• Inspect closely and remove any pests before moving plants outside. Outdoor conditions favor rapid pest reproduction.
  • Ensure plants spend nights outdoors 2-3 days prior to transplanting so they don’t go into shock.
  • Transplant on a mild, cloudy day to reduce stress. Water in the well and provide shade until established.
  • Allow extra hardening off time if transplanting during a cool spell. Wait for soil and air temperatures to be ideal before planting.

Frequently Asked Questions

Q: Should you harden off tomato plants grown from seed?

A: Yes, all tomato plants grown from seed indoors should be hardened off before transplanting regardless of variety. The controlled indoor environment differs too much from outdoor conditions. Take 7-14 days to slowly transition indoor seeded tomatoes for best results.

Q: Can you harden off tomato plants in full sun?

A: Tomatoes should not be hardened off in full sun immediately – they need gradual exposure to prevent sun scald on tender leaves. Start plants in just 2-3 hours of early morning sun for a few days, slowly increasing afternoon shade exposure over a week or two until acclimated.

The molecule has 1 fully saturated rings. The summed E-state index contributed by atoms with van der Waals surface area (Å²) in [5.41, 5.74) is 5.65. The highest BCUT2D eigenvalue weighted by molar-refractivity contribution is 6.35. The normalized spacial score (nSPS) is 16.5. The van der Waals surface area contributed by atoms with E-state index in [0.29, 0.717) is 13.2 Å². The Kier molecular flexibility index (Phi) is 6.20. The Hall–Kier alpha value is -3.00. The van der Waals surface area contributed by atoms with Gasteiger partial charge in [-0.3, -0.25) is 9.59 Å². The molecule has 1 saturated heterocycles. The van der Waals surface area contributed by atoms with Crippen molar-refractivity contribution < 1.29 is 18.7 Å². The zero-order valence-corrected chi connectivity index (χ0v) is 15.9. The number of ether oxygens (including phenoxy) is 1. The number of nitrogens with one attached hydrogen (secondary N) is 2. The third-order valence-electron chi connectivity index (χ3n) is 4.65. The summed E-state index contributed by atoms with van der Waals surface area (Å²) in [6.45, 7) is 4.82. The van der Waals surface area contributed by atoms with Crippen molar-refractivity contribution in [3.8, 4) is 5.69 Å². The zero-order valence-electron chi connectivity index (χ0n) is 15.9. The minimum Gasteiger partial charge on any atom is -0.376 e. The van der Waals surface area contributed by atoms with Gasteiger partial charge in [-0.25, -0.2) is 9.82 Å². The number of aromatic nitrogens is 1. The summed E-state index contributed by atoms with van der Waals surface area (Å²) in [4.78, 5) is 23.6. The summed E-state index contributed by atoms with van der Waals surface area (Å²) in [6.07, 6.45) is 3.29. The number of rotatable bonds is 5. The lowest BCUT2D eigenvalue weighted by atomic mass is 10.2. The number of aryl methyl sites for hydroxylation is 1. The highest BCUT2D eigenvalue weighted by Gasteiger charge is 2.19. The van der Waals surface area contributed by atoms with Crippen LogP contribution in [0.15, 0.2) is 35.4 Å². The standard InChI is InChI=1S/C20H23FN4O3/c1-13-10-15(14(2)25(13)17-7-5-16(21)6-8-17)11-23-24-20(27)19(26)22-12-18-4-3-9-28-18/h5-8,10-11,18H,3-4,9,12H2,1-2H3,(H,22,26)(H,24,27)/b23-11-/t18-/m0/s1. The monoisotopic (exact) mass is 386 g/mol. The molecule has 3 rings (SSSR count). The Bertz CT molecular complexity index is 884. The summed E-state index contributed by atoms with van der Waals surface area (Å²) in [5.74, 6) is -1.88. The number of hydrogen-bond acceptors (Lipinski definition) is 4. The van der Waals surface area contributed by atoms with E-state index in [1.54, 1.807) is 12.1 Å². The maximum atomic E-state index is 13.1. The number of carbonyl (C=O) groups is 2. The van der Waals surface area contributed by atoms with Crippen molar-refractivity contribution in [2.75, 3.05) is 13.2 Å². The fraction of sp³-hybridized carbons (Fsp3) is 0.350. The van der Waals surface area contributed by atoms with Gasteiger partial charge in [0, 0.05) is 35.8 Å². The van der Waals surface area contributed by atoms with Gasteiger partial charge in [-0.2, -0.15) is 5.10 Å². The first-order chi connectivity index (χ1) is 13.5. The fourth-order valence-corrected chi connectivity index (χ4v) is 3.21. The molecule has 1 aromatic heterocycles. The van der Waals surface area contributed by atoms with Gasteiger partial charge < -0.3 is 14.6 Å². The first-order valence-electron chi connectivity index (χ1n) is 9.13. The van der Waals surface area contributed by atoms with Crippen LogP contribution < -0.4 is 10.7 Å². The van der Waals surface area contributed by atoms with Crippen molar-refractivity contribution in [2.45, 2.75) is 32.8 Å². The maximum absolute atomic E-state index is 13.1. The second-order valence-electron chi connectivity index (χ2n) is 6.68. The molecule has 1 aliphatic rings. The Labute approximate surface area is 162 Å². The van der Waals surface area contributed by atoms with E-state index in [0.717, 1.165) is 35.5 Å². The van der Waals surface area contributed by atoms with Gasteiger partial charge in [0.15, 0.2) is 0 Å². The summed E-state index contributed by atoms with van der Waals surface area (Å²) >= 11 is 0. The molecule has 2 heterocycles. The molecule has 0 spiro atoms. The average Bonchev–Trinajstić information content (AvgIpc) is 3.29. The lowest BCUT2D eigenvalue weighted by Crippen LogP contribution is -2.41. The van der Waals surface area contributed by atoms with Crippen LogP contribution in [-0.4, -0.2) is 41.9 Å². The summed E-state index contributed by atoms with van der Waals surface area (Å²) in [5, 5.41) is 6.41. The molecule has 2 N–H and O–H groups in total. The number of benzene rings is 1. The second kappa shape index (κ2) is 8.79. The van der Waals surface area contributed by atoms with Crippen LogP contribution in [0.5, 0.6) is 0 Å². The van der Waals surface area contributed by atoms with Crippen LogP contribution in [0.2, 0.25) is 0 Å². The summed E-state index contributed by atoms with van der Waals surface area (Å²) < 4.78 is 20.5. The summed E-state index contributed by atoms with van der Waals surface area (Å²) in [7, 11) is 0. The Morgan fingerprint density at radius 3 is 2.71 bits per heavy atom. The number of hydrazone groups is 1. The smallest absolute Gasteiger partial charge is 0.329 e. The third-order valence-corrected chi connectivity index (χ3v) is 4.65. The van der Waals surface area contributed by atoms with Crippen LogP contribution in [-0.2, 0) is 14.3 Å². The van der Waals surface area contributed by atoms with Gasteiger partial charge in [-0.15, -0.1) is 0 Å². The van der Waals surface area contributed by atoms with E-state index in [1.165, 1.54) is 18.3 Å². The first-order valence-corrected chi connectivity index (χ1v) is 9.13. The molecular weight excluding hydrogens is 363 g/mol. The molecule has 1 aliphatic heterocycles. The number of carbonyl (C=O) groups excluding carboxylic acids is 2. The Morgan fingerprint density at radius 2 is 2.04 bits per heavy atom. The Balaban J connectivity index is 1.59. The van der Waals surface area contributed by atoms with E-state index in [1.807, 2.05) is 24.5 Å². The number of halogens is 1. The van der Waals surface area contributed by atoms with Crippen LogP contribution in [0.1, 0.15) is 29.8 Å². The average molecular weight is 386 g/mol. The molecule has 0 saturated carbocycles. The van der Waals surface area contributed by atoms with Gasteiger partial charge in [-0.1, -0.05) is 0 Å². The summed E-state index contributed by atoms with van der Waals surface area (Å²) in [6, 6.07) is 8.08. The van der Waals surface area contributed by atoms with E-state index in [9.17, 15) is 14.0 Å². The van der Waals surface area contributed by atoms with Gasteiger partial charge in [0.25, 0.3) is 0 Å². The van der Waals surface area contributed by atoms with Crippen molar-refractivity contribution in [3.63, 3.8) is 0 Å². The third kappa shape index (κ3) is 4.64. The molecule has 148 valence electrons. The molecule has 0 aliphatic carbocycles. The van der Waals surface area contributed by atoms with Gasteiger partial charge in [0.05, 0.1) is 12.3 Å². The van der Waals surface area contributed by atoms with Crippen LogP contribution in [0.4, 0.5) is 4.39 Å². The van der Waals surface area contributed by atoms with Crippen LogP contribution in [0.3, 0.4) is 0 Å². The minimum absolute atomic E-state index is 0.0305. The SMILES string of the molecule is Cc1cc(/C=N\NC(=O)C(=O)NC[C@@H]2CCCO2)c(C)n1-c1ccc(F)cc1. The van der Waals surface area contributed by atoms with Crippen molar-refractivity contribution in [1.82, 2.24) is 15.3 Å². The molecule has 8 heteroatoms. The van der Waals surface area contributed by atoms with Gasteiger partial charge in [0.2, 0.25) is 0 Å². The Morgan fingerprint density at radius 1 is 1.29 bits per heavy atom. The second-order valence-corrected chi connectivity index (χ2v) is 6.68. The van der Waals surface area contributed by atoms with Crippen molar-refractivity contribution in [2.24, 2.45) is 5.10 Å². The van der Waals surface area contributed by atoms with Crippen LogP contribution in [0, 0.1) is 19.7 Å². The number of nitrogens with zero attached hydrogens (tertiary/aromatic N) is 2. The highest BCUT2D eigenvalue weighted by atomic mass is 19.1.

Q: Is hardening off necessary for greenhouse-grown tomato transplants?

A: Greenhouse conditions can still differ from outdoor growing, so hardening off is recommended. The procedure may take just 5-7 days for greenhouse plants vs. 10-14 days for indoor seedlings. But some gradual transition is still beneficial.

Wrapping up!

Hardening off tomato plants is an essential ritual for home gardeners who start seedlings indoors. By slowly introducing outdoor conditions over 7-10 days, you properly acclimate tomato plants to the elements they’ll face once permanently planted.

Avoid common mistakes like drastic light/temperature changes, untreated wind damage, and premature blossoms. Follow the tips above, and you’ll discover that hardening off isn’t difficult. In fact, it sets your tomatoes up for health and bountiful harvests.

The key is patience. Resist the urge to rush the process. Allow those leafy green tomatillos, romas, cherries, and heirlooms to properly transition. Your harvest depends on it!

Now that you know how to harden off like a pro, it’s time to get growing. Monitor the weather, prep your seedlings, and get ready to move those beauties outdoors. Enjoy the fruits of your labor!


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Mohsin
By Mohsin

Hi, I’m Mohsin, creator of Tomato about website. I have over a two decade of gardening experience and I love helping others growing healthy tomatoes!